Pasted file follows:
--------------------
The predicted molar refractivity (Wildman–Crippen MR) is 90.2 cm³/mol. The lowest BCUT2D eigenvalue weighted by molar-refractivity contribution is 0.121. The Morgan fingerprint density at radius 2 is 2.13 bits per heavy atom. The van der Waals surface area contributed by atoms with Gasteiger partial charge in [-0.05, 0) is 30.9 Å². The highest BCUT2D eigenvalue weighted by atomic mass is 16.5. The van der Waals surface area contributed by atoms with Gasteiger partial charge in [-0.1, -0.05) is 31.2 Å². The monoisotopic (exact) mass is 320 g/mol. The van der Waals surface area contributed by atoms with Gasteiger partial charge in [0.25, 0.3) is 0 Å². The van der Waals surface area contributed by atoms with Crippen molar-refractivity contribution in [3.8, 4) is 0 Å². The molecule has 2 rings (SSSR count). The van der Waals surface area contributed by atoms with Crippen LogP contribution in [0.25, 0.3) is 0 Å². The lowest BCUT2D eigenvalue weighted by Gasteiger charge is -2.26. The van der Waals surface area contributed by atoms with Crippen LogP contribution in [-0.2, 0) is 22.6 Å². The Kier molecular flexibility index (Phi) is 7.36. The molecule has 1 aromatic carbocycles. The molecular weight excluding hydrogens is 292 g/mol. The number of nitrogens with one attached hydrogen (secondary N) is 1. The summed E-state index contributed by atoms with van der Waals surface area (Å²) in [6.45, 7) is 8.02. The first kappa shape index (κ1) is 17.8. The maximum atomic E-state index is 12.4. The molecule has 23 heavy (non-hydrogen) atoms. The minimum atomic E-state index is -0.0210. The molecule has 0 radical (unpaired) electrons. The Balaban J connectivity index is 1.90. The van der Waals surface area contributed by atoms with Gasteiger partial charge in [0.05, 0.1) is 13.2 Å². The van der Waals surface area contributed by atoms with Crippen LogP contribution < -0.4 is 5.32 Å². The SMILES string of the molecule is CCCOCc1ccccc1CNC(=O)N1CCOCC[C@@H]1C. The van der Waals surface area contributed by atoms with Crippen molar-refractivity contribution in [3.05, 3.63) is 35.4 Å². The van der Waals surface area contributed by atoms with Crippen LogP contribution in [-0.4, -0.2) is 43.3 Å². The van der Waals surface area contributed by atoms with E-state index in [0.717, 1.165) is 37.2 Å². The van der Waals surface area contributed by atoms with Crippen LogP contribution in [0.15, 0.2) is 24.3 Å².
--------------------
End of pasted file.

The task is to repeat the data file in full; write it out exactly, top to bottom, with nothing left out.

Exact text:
The predicted molar refractivity (Wildman–Crippen MR) is 90.2 cm³/mol. The lowest BCUT2D eigenvalue weighted by molar-refractivity contribution is 0.121. The Morgan fingerprint density at radius 2 is 2.13 bits per heavy atom. The van der Waals surface area contributed by atoms with Gasteiger partial charge in [-0.05, 0) is 30.9 Å². The highest BCUT2D eigenvalue weighted by atomic mass is 16.5. The van der Waals surface area contributed by atoms with Gasteiger partial charge in [-0.1, -0.05) is 31.2 Å². The monoisotopic (exact) mass is 320 g/mol. The van der Waals surface area contributed by atoms with Gasteiger partial charge in [0.25, 0.3) is 0 Å². The van der Waals surface area contributed by atoms with Crippen molar-refractivity contribution in [3.8, 4) is 0 Å². The molecule has 2 rings (SSSR count). The van der Waals surface area contributed by atoms with Crippen LogP contribution in [0.25, 0.3) is 0 Å². The lowest BCUT2D eigenvalue weighted by Gasteiger charge is -2.26. The van der Waals surface area contributed by atoms with Crippen LogP contribution in [-0.2, 0) is 22.6 Å². The Kier molecular flexibility index (Phi) is 7.36. The molecule has 1 aromatic carbocycles. The molecular weight excluding hydrogens is 292 g/mol. The number of nitrogens with one attached hydrogen (secondary N) is 1. The summed E-state index contributed by atoms with van der Waals surface area (Å²) in [6.45, 7) is 8.02. The first kappa shape index (κ1) is 17.8. The maximum atomic E-state index is 12.4. The molecule has 23 heavy (non-hydrogen) atoms. The minimum atomic E-state index is -0.0210. The molecule has 0 radical (unpaired) electrons. The Balaban J connectivity index is 1.90. The van der Waals surface area contributed by atoms with Gasteiger partial charge in [0.05, 0.1) is 13.2 Å². The van der Waals surface area contributed by atoms with Crippen LogP contribution < -0.4 is 5.32 Å². The SMILES string of the molecule is CCCOCc1ccccc1CNC(=O)N1CCOCC[C@@H]1C. The van der Waals surface area contributed by atoms with Crippen molar-refractivity contribution in [3.05, 3.63) is 35.4 Å². The van der Waals surface area contributed by atoms with Crippen LogP contribution in [-0.4, -0.2) is 43.3 Å². The van der Waals surface area contributed by atoms with E-state index in [0.717, 1.165) is 37.2 Å². The van der Waals surface area contributed by atoms with Crippen LogP contribution in [0.15, 0.2) is 24.3 Å².